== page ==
+1.5 °C by the end of the century?
The latest IPCC (Intergovernmental Panel on Climate Change) report highlighted the overall inadequacy of the commitments in the Paris Agreement to limit the risks associated with the consequences of climate change. According to scientists, a world at +2 °C would be much more dangerous than had previously been anticipated; the report now recommends reducing our emissions by 45% by 2030 compared with 2010 to establish a trajectory towards carbon neutrality by 2050 and limit the temperature rise to +1.5 °C by the end of the century.
Faced with difficulties at state level, the mobilisation of non-state actors is continuing. The United Nations NAZCA platform listed over 12,000 stakeholders involved in 2018 (cities, regions, NGOs, investors and businesses), twice as many as in 2016, while the Science Based Targets initiative counted 536 major global corporations committed to reducing their greenhouse gas emissions in line with the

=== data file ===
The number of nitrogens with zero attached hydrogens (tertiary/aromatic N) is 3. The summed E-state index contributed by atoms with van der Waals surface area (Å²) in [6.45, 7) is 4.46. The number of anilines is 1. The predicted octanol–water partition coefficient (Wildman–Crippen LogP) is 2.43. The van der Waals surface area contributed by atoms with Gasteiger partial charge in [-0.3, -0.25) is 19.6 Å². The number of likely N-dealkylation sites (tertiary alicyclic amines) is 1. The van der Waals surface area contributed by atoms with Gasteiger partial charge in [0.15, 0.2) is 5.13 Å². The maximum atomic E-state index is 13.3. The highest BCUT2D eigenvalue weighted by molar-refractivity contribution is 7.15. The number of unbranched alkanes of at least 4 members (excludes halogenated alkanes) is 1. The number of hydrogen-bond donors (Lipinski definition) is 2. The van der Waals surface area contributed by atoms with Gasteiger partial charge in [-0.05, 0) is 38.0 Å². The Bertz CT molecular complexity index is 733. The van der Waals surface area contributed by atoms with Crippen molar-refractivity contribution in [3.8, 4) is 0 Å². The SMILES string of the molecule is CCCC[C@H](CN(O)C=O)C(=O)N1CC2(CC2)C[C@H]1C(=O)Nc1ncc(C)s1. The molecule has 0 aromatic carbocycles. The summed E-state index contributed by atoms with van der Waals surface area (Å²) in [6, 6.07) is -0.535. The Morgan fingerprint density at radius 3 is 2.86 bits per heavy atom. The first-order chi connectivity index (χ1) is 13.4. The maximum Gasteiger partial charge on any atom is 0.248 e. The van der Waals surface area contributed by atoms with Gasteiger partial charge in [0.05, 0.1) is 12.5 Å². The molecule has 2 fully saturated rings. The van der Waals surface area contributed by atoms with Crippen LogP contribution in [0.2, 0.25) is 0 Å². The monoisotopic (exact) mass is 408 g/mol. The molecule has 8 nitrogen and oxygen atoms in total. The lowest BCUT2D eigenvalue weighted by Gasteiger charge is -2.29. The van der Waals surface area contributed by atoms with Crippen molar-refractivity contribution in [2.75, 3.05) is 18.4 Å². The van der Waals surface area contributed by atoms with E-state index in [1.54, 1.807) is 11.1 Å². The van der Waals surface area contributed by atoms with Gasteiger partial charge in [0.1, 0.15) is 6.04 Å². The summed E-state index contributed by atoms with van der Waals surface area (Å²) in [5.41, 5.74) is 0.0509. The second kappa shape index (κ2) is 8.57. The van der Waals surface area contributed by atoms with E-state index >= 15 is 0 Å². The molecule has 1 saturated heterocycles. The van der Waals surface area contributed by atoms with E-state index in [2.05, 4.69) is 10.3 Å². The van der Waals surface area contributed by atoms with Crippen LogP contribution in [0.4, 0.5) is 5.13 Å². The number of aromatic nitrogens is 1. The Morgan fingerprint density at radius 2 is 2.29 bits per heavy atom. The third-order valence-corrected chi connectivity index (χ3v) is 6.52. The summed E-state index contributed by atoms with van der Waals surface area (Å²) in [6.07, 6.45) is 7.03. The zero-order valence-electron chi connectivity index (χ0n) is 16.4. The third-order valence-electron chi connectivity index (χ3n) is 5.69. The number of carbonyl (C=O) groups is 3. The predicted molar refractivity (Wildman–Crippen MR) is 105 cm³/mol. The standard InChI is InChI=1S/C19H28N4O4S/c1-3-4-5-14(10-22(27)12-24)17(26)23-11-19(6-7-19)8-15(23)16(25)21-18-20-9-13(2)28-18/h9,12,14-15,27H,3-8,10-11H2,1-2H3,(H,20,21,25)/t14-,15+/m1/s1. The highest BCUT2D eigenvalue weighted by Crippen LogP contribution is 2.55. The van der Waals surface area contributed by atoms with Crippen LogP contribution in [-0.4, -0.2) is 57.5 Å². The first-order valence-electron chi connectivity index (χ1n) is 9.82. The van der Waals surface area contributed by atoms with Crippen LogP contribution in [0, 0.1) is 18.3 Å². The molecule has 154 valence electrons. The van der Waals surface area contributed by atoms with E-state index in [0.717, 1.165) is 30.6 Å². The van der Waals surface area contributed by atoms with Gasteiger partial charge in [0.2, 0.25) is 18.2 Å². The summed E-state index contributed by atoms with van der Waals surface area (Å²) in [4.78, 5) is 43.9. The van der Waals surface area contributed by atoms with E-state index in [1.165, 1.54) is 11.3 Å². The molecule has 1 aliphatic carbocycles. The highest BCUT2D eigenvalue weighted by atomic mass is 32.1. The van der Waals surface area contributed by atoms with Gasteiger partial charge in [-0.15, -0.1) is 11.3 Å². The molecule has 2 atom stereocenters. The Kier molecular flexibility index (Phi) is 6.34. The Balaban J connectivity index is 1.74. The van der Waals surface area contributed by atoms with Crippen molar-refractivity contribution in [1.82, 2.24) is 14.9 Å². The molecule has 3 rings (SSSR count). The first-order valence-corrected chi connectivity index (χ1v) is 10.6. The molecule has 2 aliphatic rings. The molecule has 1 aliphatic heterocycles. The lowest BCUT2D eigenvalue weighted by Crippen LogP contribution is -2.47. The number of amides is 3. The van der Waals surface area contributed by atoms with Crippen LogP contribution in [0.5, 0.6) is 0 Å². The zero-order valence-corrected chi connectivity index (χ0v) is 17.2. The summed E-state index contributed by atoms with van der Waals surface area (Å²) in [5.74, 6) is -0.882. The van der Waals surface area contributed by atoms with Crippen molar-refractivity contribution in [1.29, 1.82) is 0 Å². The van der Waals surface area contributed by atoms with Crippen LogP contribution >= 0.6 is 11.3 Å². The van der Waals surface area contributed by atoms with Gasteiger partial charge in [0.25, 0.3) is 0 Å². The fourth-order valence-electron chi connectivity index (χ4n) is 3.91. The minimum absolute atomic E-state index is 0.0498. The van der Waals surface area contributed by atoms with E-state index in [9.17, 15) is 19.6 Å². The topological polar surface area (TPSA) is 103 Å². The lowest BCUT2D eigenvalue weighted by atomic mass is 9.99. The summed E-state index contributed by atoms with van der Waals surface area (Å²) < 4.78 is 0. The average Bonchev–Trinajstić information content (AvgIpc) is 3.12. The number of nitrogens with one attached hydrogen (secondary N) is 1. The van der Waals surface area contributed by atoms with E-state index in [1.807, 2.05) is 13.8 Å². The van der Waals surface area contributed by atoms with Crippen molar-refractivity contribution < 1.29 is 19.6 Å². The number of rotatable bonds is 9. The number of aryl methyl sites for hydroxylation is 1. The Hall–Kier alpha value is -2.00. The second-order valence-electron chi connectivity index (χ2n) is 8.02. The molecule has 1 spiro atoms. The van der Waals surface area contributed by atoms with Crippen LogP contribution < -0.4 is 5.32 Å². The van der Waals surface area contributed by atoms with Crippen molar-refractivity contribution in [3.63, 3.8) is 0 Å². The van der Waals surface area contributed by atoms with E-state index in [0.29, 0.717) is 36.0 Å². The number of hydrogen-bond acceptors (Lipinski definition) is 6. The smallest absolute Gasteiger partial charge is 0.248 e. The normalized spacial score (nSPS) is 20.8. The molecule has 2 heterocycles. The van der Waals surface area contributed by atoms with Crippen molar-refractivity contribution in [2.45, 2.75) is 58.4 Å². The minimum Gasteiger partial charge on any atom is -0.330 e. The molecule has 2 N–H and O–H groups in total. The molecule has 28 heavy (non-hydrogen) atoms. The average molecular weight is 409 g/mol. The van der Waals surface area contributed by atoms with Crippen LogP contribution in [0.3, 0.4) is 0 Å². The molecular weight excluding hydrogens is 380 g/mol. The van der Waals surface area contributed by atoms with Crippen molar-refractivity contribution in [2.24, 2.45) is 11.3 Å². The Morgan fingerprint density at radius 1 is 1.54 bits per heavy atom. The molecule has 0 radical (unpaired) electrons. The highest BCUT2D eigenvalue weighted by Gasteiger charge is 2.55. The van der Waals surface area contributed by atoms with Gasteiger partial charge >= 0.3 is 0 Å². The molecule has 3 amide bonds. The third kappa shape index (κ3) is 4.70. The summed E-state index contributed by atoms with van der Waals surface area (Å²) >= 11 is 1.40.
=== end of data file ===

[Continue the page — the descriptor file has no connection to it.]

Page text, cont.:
requirements of the Paris Agreement. These commitments illustrate these actors growing awareness of the risks and economic opportunities associated with the climate transition. But it is the financial sphere that now appears to be truly realising the scale of the new global climate situation, multiplying initiatives such as climate indices and specific funding tools. At the same time, the price of a carbon allowance on the European market (EU-ETS) rose to 24 per tonne at the end of 2018 compared with barely 5 a year before, driven by the European reform adopted last March.
The establishment of a climate economy
At this rate, the carbon allowance price could reach 40 by 2023 and 55 by 2030 according to the Carbon Tracker thinktank. However, although the amounts invested in fighting climate change are rising, they still remain too low. In France, for example, climate investment exceeded 40 billion in 2018 and has grown by 17% over the last three years (source: I4CE), whereas the sums needed are estimated at 50 to 70 billion per year.
Limiting the rise in temperatures to 1.5 °C by the end of the century: a necessity now clearly proven to avoid an overheated world.
Y TRENDS CLIMATE EMERGENCY DEMOGRAPHIC CHALLENGE DIGITAL REVOLUTION PUBLIC EXPECTATIONS RISKS AND OPPORTUNITIES9